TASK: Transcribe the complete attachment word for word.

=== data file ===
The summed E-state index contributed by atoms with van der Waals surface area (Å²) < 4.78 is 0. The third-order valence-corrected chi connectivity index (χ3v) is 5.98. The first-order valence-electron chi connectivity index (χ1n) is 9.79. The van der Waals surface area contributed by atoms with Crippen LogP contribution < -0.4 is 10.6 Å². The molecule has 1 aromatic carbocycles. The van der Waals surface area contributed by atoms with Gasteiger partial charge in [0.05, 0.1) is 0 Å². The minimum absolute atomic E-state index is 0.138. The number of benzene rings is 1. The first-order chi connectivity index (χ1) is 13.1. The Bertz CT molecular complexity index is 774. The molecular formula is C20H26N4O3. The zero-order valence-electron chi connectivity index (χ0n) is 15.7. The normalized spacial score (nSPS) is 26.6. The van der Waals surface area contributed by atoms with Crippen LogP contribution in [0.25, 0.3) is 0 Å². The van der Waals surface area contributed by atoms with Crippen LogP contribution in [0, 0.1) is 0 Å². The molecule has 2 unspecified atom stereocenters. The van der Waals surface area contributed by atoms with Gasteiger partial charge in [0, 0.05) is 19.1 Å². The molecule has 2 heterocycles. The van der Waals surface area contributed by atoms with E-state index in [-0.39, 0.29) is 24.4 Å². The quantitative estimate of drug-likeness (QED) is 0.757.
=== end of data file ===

The summed E-state index contributed by atoms with van der Waals surface area (Å²) < 4.78 is 0. The third-order valence-corrected chi connectivity index (χ3v) is 5.98. The first-order valence-electron chi connectivity index (χ1n) is 9.79. The van der Waals surface area contributed by atoms with Crippen LogP contribution < -0.4 is 10.6 Å². The molecule has 1 aromatic carbocycles. The van der Waals surface area contributed by atoms with Gasteiger partial charge in [0.05, 0.1) is 0 Å². The minimum absolute atomic E-state index is 0.138. The number of benzene rings is 1. The first-order chi connectivity index (χ1) is 13.1. The Bertz CT molecular complexity index is 774. The molecular formula is C20H26N4O3. The zero-order valence-electron chi connectivity index (χ0n) is 15.7. The normalized spacial score (nSPS) is 26.6. The van der Waals surface area contributed by atoms with Crippen LogP contribution in [0.25, 0.3) is 0 Å². The van der Waals surface area contributed by atoms with Crippen LogP contribution in [0, 0.1) is 0 Å². The molecule has 2 unspecified atom stereocenters. The van der Waals surface area contributed by atoms with Gasteiger partial charge in [0, 0.05) is 19.1 Å². The molecule has 2 heterocycles. The van der Waals surface area contributed by atoms with E-state index in [-0.39, 0.29) is 24.4 Å². The quantitative estimate of drug-likeness (QED) is 0.757.